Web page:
If you are sighting in at 200 yards you need to secure your rifle on a bench using sand bags or a very steady bench rest and adjust your parallax knob to 200 yard setting. Position your rifle so that it is pointing at the center of the target when you let go of it. Now without touching your rifle, position your eye at a point so that you are looking through the very center part of the scope. This would be line A in figure 1. Now move your eye, not the rifle, up and down, side to side and 45 degrees in all directions. If the cross hairs move in the opposite direction on the target from your eye position, you are out of adjustment. To correct or to verify that you are in adjustment, turn the parallax knob either clockwise or counterclockwise a little. This does not take a great amount of adjustment. The cross hair will stop moving if you were out of parallax, or have greater movement if you were already in correct adjustment. The thing that you are looking for is no movement of the cross hair on the target.

If you have a rifle capable of shooting 1 inch groups at 200 yards, even with the most expensive scope in the world, your group size and consistency cannot be realized until your scope is adjusted for you and you understand parallax and adjust for it. Is parallax important? You bet ya. Your bullets will not go where you want them to until you have perfect parallax.

It is all very simple once you have seen improperly adjusted parallax and a parallax free scope setting. Remember, your rifle can shoot no more accurately than your parallax capabilities.
Just a thought for you. How many rifles have been taken to a gunsmith because the rifle would not group? You can bet many rebarrels, bedding jobs and such have been sold or charged for that only need parallax adjustment.
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Offline Crunchy

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Re: Group size, shape, factors
« Reply #6 on: June 16, 2019, 11:43:47 PM »
Dont most scopes have a paralax adjustment?  Mine, I just dial to the distance I am shooting.  Is there something more I should look into?  Just trying to figure out why my groups are sometimes inconsistent.  Shooting tight group one day, next trip lucky to shoot 1 MOA.  Same load data.  Probably just me but got me thinking. 

Offline jasnt

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Re: Group size, shape, factors
« Reply #7 on: June 17, 2019, 05:03:47 AM »
Dont most scopes have a paralax adjustment?  Mine, I just dial to the distance I am shooting.  Is there something more I should look into?  Just trying to figure out why my groups are sometimes inconsistent.  Shooting tight group one day, next trip lucky to shoot 1 MOA.  Same load data.  Probably just me but got me thinking. 
distance numbers on your parallax are just aproximations. Never seen one thats true to the numbers on the dial.  Many scope companies will call it focus but its more important than just focus.  The farther you shoot the less impact it has but at 100-200 yards it can make 1/4 in to 1.5 pretty easy

Ive got in the habit of doing the head nod once natural point of aim is Acquired. If your cross hairs move around on target from moving your head and not moving the rifle than group size will suffer.  The article above explains how to set it properly and once set Ill note in my head about how far off the mark it is so getting it set next time is faster.  After a while youll get to the point that you can range things less than 500 yards away just by setting your parallax.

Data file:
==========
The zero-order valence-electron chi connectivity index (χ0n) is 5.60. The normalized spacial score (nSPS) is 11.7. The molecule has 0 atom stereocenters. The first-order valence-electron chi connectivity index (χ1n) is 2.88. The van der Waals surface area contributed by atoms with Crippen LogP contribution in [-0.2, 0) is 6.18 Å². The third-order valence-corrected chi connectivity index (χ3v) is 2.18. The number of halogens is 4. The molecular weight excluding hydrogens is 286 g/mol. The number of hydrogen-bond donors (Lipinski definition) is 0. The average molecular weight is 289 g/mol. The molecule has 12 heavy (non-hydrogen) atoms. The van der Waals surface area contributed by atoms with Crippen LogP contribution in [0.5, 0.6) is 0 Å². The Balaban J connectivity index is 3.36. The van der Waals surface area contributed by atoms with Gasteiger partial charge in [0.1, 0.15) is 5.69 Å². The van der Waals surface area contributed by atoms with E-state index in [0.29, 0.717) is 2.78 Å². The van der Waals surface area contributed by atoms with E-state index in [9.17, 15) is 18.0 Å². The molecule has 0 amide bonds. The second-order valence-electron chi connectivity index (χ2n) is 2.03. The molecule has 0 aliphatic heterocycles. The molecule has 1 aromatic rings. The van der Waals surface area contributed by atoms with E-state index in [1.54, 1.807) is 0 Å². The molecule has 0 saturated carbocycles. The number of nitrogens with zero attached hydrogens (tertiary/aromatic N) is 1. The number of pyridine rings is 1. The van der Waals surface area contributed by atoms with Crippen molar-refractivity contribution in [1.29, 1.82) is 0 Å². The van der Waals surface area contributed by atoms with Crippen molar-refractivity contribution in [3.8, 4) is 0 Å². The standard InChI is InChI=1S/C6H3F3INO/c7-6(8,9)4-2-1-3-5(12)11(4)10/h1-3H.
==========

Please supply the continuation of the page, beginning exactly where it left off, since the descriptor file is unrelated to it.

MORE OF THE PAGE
« Last Edit: June 17, 2019, 05:11:00 AM by jasnt »
243Round ct. 624
338rc 773
338 lapua rc 69
2019 Rifle rc 596

The commission shall attempt to maximize the public recreational game fishing and hunting opportunities of all citizens, including juvenile, disabled, and senior citizens.
https://apps.leg.wa.gov/RCW/default.aspx?cite=77.04.012

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Re: Group size, shape, factors
« Reply #8 on: June 17, 2019, 01:11:11 PM »
Could velocity changes cause vertical strings?

Suppose velocity does cause vertical strings.  If you chrono those 9 shots and the extreme spread was 10fps, then would you play with seating depth to resolve the string?

Offline jasnt

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Re: Group size, shape, factors
« Reply #9 on: June 17, 2019, 02:16:00 PM »
Could velocity changes cause vertical strings?

Suppose velocity does cause vertical strings.  If you chrono those 9 shots and the extreme spread was 10fps, then would you play with seating depth to resolve the string?
velocity spread will cause vertical string at distance but not really a measurable amount at 100 yards, even 200 its not much even with a good size spread.  In my experience vertical stringing is caused by inconsistent loading of the bipod or shoulder preasure and gripping or poor rear rest all together, and cheek preasure.   

I like to free recoil for these reasons.  Im most consistent when I do nothing at all ( little as possible).  I dont load the bipod or lean in. I pull in to my shoulder just as hard as I squeeze the trigger and let the rifle do its thing.  For me its the most consistent method
243Round ct. 624
338rc 773
338 lapua rc 69
2019 Rifle rc 596

The commission shall attempt to maximize the public recreational game fishing and hunting opportunities of all citizens, including juvenile, disabled, and senior citizens.
https://apps.leg.wa.gov/RCW/default.aspx?cite=77.04.012

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Re: Group size, shape, factors
« Reply #10 on: June 19, 2019, 12:54:24 PM »

Offline Bigshooter

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Re: Group size, shape, factors
« Reply #11 on: June 19, 2019, 01:02:31 PM »
What distance was the group?  If it was less than 300 yards forget about thinking about parallax. 
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Re: Group size, shape, factors
« Reply #12 on: June 19, 2019, 01:10:27 PM »
100 yards.

Offline Bigshooter

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Re: Group size, shape, factors
« Reply #13 on: June 19, 2019, 01:11:00 PM »
What was your rest?
"Borders, language, culture."

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Re: Group size, shape, factors
« Reply #14 on: June 19, 2019, 01:12:47 PM »
Sandbags front and  back, nothing touching the barell.